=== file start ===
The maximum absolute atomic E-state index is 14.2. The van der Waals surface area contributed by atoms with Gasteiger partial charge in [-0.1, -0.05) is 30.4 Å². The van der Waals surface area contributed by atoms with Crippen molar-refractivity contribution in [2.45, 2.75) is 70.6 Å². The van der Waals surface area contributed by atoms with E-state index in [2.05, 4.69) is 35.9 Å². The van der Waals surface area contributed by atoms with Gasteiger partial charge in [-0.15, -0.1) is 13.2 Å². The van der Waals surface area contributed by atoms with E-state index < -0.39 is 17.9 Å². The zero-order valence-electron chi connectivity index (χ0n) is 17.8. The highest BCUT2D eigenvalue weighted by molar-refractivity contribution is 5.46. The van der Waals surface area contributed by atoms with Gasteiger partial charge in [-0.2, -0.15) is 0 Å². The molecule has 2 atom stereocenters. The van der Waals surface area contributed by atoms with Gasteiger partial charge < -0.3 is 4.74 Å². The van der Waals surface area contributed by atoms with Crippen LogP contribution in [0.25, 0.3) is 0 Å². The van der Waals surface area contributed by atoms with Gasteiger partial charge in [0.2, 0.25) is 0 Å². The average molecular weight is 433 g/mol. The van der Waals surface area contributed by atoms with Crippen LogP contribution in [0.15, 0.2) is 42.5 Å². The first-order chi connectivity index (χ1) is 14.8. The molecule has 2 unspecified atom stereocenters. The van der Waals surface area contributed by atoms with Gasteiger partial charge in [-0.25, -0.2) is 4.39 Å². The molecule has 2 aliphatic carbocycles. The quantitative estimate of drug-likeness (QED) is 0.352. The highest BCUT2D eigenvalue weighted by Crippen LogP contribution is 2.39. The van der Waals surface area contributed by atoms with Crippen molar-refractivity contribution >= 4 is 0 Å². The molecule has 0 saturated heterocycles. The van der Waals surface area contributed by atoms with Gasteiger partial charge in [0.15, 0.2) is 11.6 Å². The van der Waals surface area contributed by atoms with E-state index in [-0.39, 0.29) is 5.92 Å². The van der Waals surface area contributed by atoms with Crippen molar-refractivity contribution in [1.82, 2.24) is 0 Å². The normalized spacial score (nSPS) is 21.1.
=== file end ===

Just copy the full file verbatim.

The maximum absolute atomic E-state index is 14.2. The van der Waals surface area contributed by atoms with Gasteiger partial charge in [-0.1, -0.05) is 30.4 Å². The van der Waals surface area contributed by atoms with Crippen molar-refractivity contribution in [2.45, 2.75) is 70.6 Å². The van der Waals surface area contributed by atoms with E-state index in [2.05, 4.69) is 35.9 Å². The van der Waals surface area contributed by atoms with Gasteiger partial charge in [-0.15, -0.1) is 13.2 Å². The van der Waals surface area contributed by atoms with E-state index < -0.39 is 17.9 Å². The zero-order valence-electron chi connectivity index (χ0n) is 17.8. The highest BCUT2D eigenvalue weighted by molar-refractivity contribution is 5.46. The van der Waals surface area contributed by atoms with Gasteiger partial charge in [-0.2, -0.15) is 0 Å². The molecule has 2 atom stereocenters. The van der Waals surface area contributed by atoms with Gasteiger partial charge < -0.3 is 4.74 Å². The van der Waals surface area contributed by atoms with Crippen LogP contribution in [0.25, 0.3) is 0 Å². The van der Waals surface area contributed by atoms with Gasteiger partial charge in [0.2, 0.25) is 0 Å². The average molecular weight is 433 g/mol. The van der Waals surface area contributed by atoms with Crippen LogP contribution in [0.15, 0.2) is 42.5 Å². The first-order chi connectivity index (χ1) is 14.8. The molecule has 2 unspecified atom stereocenters. The van der Waals surface area contributed by atoms with Gasteiger partial charge in [-0.25, -0.2) is 4.39 Å². The molecule has 2 aliphatic carbocycles. The quantitative estimate of drug-likeness (QED) is 0.352. The highest BCUT2D eigenvalue weighted by Crippen LogP contribution is 2.39. The van der Waals surface area contributed by atoms with Crippen molar-refractivity contribution >= 4 is 0 Å². The molecule has 0 saturated heterocycles. The van der Waals surface area contributed by atoms with Gasteiger partial charge in [0.15, 0.2) is 11.6 Å². The van der Waals surface area contributed by atoms with E-state index in [-0.39, 0.29) is 5.92 Å². The van der Waals surface area contributed by atoms with Crippen molar-refractivity contribution in [1.82, 2.24) is 0 Å². The normalized spacial score (nSPS) is 21.1.